Most schools don't offer much, if any, grants to graduate students. Usually that money is held for undergrads. Also, I know that at least some schools you are competing for grant money against the entire graduate student body, not just the law school. From what I've been told, grant money is awarded on a first come basis. This is because the only way to determine need is EFC and lots of people have an EFC of 0.

Some law schools require you to submit parents information as part of the FAFSA. If you aren't sure I would check with your schools.

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buckilaw
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Re: Negotiation of need based grant

Postby buckilaw » Sun Apr 17, 2011 9:47 pm

ptblazer wrote:
LoyalRebel wrote:How does this grant work? If I get the maximum Pell Grant as an undergrad, can I expect some sort of need based grant in law school?

From what I understand, uou have to file an individual FAFSA for law school. How are parents income and ability to pay factored into this?


It really depends on the school and there is a difference between need based aid and grants. Pell Grants are obviously need based, but are federal/state in origin and rely entirely on fafsa. Need based aid is broad and some schools offer scholarships based on need in addition to merit. For example, if you are looking in the T10, you'll have a better chance of getting some need based aid.

Most schools don't offer much, if any, grants to graduate students. Usually that money is held for undergrads. Also, I know that at least some schools you are competing for grant money against the entire graduate student body, not just the law school. From what I've been told, grant money is awarded on a first come basis. This is because the only way to determine need is EFC and lots of people have an EFC of 0.
Some law schools require you to submit parents information as part of the FAFSA. If you aren't sure I would check with your schools.


The reason schools use need access is to get information that is not on the FAFSA relevant to determining financial need.

ptblazer
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Re: Negotiation of need based grant

Postby ptblazer » Sun Apr 17, 2011 9:49 pm

buckilaw wrote:
ptblazer wrote:
LoyalRebel wrote:How does this grant work? If I get the maximum Pell Grant as an undergrad, can I expect some sort of need based grant in law school?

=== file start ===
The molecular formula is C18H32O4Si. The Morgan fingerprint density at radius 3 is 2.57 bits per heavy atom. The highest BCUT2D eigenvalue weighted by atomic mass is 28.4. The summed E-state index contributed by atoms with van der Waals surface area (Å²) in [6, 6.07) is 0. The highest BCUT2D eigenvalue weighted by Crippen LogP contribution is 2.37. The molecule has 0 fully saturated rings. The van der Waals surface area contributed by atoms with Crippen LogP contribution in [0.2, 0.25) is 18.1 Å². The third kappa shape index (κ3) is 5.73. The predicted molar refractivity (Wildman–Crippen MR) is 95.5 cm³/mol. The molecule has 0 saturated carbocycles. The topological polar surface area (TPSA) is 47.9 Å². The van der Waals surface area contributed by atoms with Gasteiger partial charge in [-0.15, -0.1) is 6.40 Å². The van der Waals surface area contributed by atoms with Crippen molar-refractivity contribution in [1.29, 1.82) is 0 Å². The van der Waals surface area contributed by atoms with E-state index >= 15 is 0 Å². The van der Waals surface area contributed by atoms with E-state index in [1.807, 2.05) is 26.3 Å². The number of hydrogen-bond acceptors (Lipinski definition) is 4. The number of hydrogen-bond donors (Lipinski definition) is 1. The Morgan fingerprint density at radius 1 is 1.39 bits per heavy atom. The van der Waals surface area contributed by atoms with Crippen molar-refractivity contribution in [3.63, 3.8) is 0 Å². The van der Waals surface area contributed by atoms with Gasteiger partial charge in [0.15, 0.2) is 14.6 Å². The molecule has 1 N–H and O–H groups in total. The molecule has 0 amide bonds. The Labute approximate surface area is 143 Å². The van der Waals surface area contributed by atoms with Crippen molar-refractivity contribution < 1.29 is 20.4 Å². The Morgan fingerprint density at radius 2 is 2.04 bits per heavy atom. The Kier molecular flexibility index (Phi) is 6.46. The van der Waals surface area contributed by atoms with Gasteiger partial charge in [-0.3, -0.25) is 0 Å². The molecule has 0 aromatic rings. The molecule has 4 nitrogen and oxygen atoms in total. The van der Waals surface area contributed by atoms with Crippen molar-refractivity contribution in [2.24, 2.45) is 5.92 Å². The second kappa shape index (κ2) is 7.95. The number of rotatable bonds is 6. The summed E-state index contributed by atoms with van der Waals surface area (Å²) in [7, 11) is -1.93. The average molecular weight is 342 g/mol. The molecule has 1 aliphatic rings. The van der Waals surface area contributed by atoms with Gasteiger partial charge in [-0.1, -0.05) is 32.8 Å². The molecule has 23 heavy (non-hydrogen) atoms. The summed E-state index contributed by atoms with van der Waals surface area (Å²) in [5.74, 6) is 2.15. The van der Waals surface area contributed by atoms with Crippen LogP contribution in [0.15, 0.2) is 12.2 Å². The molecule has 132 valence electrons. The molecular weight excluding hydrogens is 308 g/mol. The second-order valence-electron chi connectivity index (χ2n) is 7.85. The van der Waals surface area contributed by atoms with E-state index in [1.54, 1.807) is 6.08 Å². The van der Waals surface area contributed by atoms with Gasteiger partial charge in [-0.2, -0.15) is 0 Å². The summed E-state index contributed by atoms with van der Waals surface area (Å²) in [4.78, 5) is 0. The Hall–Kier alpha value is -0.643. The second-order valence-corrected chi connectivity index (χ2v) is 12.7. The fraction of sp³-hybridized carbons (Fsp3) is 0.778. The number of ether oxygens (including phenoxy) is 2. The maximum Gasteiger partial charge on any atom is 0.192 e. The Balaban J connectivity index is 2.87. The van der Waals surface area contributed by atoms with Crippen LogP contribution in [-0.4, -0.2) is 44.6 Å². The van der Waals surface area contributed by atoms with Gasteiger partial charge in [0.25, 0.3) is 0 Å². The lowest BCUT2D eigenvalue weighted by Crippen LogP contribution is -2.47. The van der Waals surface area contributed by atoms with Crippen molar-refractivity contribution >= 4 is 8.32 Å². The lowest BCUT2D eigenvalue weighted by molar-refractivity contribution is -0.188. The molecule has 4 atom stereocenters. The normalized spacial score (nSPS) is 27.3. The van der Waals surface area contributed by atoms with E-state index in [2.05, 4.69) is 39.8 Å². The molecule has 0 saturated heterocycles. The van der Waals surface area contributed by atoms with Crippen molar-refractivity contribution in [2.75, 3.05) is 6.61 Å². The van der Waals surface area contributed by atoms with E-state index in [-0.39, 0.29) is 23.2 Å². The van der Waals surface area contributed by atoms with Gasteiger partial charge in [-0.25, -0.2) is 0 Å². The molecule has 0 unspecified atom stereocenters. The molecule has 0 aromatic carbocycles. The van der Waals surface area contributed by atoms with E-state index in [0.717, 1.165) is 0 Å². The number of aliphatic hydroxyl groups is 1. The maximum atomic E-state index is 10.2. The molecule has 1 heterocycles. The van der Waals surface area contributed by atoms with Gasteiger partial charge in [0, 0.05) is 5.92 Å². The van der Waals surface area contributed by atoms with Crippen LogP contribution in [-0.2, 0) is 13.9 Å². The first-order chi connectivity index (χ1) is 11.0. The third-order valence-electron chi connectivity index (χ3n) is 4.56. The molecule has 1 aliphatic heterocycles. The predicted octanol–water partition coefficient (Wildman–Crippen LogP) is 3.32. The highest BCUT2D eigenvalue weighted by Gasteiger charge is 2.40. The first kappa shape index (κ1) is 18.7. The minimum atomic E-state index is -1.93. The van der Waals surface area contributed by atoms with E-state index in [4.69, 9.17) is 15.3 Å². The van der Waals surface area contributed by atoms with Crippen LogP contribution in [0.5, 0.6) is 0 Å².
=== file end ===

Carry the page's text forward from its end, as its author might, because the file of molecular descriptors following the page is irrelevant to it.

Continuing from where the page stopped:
From what I understand, uou have to file an individual FAFSA for law school. How are parents income and ability to pay factored into this?


It really depends on the school and there is a difference between need based aid and grants. Pell Grants are obviously need based, but are federal/state in origin and rely entirely on fafsa. Need based aid is broad and some schools offer scholarships based on need in addition to merit. For example, if you are looking in the T10, you'll have a better chance of getting some need based aid.

Most schools don't offer much, if any, grants to graduate students. Usually that money is held for undergrads. Also, I know that at least some schools you are competing for grant money against the entire graduate student body, not just the law school. From what I've been told, grant money is awarded on a first come basis. This is because the only way to determine need is EFC and lots of people have an EFC of 0.
Some law schools require you to submit parents information as part of the FAFSA. If you aren't sure I would check with your schools.


The reason schools use need access is to get information that is not on the FAFSA relevant to determining financial need.


You're right. I was talking about schools that didn't use need access. I was just assuming that if the person completed the need access form, they knew whether a school had need based aid or not. Many schools don't use need access and FAFSA is the only need based information they get.

dlyxy
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Re: Negotiation of need based grant

Postby dlyxy » Sun Apr 17, 2011 10:15 pm